29196 130Th St NE
Kendra Morgan Jensen
A modern duo rooted in the old-school twang of the country singers, outlaws, and roots-rockers who came before them, the Jensen Sisters are torchbearers of a sound they proudly call "new wave retro country." It's a timeless sound built for honky-tonks, highways, and all places in between, and it's taken the harmony-singing siblings from their small hometown of Goodridge, Minnesota — population: 132 — to stages across the Midwest. Armed with original songs that navigate the ins and outs of new love, old habits, and the uneasy tug-of-war between the lure of the open road and the comforts of home, Kendra and Kansas Jensen have built their audience song-by-song, show-by-show, story-by-story. They begin a new chapter of that story with Yellow Frames, a debut album that arrives on the heels of the duo being crowned "New Artist of the Year” at the 2020 Midwest CMAs. Born three years apart and raised in northern Minnesota, Kendra and Kansas began singing together in 2015, when a high-school talent showcase gave the sisters a chance to swap harmonies during a cover of Waylon Jennings' "Good Hearted Woman." The chemistry was immediate. Discovering a unique sound anchored by Kansas' lead vocals, Kendra's self-taught guitar skills, and the pair's interlocked "blood harmonies," they began writing their own songs and playing a steady stream of shows, quickly graduating from local church events and regional festivals to bucket-list venues like the Bluebird Cafe in Nashville, TN. As their recognition grew, the Jensens refused to chase after the fleeting trends of country-pop, sticking instead to a more vintage-leaning brand of country music that felt as raw and as natural as their small-town roots. Those Minnesotan roots play an integral role in Yellow Frames. Written while touring across Middle America in support of their 2019 EP, Highway Hippie, the album finds the Jensen Sisters in personal and physical transit, singing songs that nod to the siblings' past even as they chase down a bigger, brighter future. "Time don't wait, so why should you?" they sing during "Don't Wait," a seize-the-day ballad that showcases not only the swoon of the pair's entwined voices, but the scope of their ambitions, too. "On the Fringe" echoes a similar sentiment, with the Jensen Sisters doubling down on everything that sets them apart from the pack. At 17 and 20 years old, they're two of the youngest songwriters in the business — yet Yellow Frames finds them self-assured and confident, carving out a musical identity that rests somewhere between the trend-free traditionalism of Chris Stapleton, the rootsy stomp of Americana, and the far fringes of contemporary country. Speaking of fringe, the Jensen Sisters have also expanded their unique reach into the worlds of fashion and broadcast radio. In 2018, Kendra and Kansas launched a curated clothing line with Simply Boutique, a Minnesota-based fashion store. In 2020, they celebrated the three-year anniversary of their Gypsy Outlaw Radio Show, a weekly FM broadcast that finds the sisters performing original songs, curating their own playlists, and interviewing fellow musicians like Diamond Rio and Brent Cobb. "If we're not playing, we're listening to music," says Kendra. "We're so lucky that it's become a part of our job. On the show, we play outlaw artists, Americana, and classic country — all the good stuff, really." And despite their business licenses, the sisters are still students. While recording Highway Hippie — a six-song EP whose pre-sales helped push the Jensen Sisters toward the top of the iTunes charts, where Highway Hippie peaked as the tenth most-preordered country record at the time — Kendra completed her high-school exams in the studio. The two have been balancing coursework and tour commitments ever since, juggling the demands of their fast-moving career with academics, home life, and the coming-of-age rush of late adolescence. Yellow Frames is the soundtrack to that journey, with songs that mix together the imaginative storytelling of "Matches" ("it's a cautionary tale about what can happen when inflamed egos meet each other," Kansas says of the Marty Robbins-influenced cowboy song, which details a gun battle in the Wild West), hometown salutes like "The Marshall County Incident" (a cinematic country-rocker about Minnesota’s most infamous UFO encounter), family tributes ("All the Way Through," a nod to their parents' romance), and a big dose of autobiography. Produced by Jay Ernest Kalk, Jonathon TeBeest, and Bronson Bergeson, Yellow Frames is the sisters' view of the world, with Kansas and Kendra offering their listeners a peek through their own Jensen-colored glasses. "With Highway Hippie, we gained a lot of confidence" says Kendra. "That confidence really translates into a song — and an album — like 'Yellow Frames.' It's about having a bright outlook on life, and seeing things through a positive lens. We've turned it into a personal anthem. When you live in an isolated part of the country, no matter how much you love your home, it can be difficult to dig your way out. But we've found that you can do both things at once — you can have your normal hometown life, and you can chase down a dream, too. You can do it all. Yellow Frames is a reminder of that for us."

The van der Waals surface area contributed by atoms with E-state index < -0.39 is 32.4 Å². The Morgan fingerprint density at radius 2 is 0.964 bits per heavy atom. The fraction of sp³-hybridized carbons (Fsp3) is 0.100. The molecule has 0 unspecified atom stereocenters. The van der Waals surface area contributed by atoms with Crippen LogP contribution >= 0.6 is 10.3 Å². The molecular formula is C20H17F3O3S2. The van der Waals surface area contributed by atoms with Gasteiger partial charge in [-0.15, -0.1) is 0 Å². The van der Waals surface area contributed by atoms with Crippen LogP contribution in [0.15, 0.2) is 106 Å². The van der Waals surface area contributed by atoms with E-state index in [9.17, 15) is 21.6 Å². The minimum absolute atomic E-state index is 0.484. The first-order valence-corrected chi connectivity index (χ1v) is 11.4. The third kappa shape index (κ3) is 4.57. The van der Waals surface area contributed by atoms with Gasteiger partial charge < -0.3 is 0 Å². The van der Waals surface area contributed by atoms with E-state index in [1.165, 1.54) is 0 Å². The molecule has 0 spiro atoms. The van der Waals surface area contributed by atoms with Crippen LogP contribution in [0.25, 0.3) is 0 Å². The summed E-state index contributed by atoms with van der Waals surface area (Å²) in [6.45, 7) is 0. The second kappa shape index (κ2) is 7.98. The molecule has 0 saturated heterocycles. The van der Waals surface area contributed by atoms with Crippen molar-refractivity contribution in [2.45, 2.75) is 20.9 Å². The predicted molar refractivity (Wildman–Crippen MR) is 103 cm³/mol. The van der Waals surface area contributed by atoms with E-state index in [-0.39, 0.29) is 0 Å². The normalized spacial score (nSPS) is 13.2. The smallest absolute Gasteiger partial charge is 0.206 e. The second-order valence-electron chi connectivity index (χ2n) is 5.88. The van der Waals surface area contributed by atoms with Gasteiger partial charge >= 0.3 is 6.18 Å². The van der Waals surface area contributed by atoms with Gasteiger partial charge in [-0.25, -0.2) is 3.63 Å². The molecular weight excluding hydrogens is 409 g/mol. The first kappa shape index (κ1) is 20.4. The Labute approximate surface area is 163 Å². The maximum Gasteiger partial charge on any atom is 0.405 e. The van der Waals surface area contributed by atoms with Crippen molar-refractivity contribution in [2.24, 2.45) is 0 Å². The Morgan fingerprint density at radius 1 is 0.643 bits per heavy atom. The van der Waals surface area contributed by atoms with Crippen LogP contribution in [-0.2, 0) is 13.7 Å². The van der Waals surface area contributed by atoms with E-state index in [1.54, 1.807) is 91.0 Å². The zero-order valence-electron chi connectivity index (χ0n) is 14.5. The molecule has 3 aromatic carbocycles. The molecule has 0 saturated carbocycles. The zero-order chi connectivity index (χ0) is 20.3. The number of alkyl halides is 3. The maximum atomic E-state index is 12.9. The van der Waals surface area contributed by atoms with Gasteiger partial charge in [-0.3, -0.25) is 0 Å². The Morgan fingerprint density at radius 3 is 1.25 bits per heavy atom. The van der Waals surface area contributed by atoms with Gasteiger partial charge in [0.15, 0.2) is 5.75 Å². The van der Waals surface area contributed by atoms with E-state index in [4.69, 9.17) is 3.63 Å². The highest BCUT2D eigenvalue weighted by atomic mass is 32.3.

The Jensen Sisters